WASHINGTON POST: Minorities and poor college students are shouldering the most student debt
Career College Central Summary:
A day away from crossing the stage at Montclair State University's graduation, Evangelia Stone reflects on her journey from community college, the "amazing" professors she met along the way and the $50,000 in student loans she took out to get a bachelors' in sociology.
Stone, the first in her family to graduate from college, qualified for the maximum award in Pell Grants, the federal program that provides money for the country's poorest students to attend college. The free aid was enough to cover all her costs at Atlantic Cape Community College in southern New Jersey, but it barely paid for a quarter of the more than $20,000 in-state tuition, room and board at Montclair. The school offered Stone no scholarships or grants, but she received several thousand dollars from the New Jersey Commission for the Blind and Visual Impaired. It wasn't enough.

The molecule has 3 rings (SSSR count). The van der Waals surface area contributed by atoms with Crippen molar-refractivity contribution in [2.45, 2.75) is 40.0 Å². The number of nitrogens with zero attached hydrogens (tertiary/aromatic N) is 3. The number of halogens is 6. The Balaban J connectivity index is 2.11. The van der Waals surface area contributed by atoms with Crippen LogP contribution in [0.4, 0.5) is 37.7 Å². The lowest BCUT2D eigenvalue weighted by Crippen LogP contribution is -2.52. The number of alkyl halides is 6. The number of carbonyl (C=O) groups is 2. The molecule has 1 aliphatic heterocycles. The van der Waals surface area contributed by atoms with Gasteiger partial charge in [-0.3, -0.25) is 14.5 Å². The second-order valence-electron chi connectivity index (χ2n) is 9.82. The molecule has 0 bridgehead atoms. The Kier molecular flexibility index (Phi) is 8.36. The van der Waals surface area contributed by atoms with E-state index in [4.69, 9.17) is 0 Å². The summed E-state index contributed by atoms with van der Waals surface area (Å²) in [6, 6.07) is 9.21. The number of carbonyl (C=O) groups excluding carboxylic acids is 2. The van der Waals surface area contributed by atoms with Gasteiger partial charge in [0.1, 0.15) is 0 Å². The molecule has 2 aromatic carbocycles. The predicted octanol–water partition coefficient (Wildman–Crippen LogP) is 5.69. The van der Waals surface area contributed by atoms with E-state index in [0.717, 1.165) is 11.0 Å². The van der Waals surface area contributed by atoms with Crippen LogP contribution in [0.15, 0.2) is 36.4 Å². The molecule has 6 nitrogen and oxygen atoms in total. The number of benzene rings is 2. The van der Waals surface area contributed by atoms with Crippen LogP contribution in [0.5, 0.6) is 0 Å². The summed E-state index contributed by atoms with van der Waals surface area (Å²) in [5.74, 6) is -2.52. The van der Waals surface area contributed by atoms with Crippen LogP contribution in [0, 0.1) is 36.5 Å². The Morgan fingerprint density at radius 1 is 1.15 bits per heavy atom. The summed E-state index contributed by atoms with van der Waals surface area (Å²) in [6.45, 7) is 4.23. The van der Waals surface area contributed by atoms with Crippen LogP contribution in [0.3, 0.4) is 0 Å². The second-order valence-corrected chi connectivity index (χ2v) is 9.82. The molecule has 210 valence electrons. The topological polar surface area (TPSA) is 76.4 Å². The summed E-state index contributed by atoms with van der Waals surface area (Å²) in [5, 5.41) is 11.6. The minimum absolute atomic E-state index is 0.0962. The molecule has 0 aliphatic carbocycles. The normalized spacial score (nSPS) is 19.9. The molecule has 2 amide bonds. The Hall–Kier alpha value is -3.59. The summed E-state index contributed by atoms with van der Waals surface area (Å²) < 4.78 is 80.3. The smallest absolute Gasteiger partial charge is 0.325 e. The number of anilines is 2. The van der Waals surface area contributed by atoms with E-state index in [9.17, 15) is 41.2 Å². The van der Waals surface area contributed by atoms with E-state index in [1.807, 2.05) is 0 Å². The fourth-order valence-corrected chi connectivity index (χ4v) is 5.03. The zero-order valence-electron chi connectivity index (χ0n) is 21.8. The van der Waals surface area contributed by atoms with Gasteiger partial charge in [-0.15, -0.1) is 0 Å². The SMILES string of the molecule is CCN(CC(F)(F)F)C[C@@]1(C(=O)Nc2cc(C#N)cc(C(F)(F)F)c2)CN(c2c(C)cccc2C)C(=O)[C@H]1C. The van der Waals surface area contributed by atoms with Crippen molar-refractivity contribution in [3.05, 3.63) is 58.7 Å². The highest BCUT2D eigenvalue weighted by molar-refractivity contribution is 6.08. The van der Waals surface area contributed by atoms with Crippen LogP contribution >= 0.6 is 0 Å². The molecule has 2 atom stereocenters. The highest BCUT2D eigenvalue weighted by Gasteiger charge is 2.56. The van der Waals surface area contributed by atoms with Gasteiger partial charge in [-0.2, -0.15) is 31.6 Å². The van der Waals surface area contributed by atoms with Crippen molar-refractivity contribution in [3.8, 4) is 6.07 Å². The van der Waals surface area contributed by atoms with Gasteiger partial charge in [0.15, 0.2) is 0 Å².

"Nobody should have to spend this much money, period. But in-state students going to public universities…the fact that I'm leaving with this much debt is absurd," said Stone, 25, who plans to pursue a master's degree in social work at Rutgers University this fall. "Higher education is supposed to be a public good, not just a private purchase that wealthy students get to enjoy."
Amid state cuts in higher education funding and modest increases in federal grant aid eclipsed by rising tuition, African American, Latino and low-income students like Stone must borrow to get a degree, according to a new report from liberal think tank Demos.
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THE WASHINGTON POST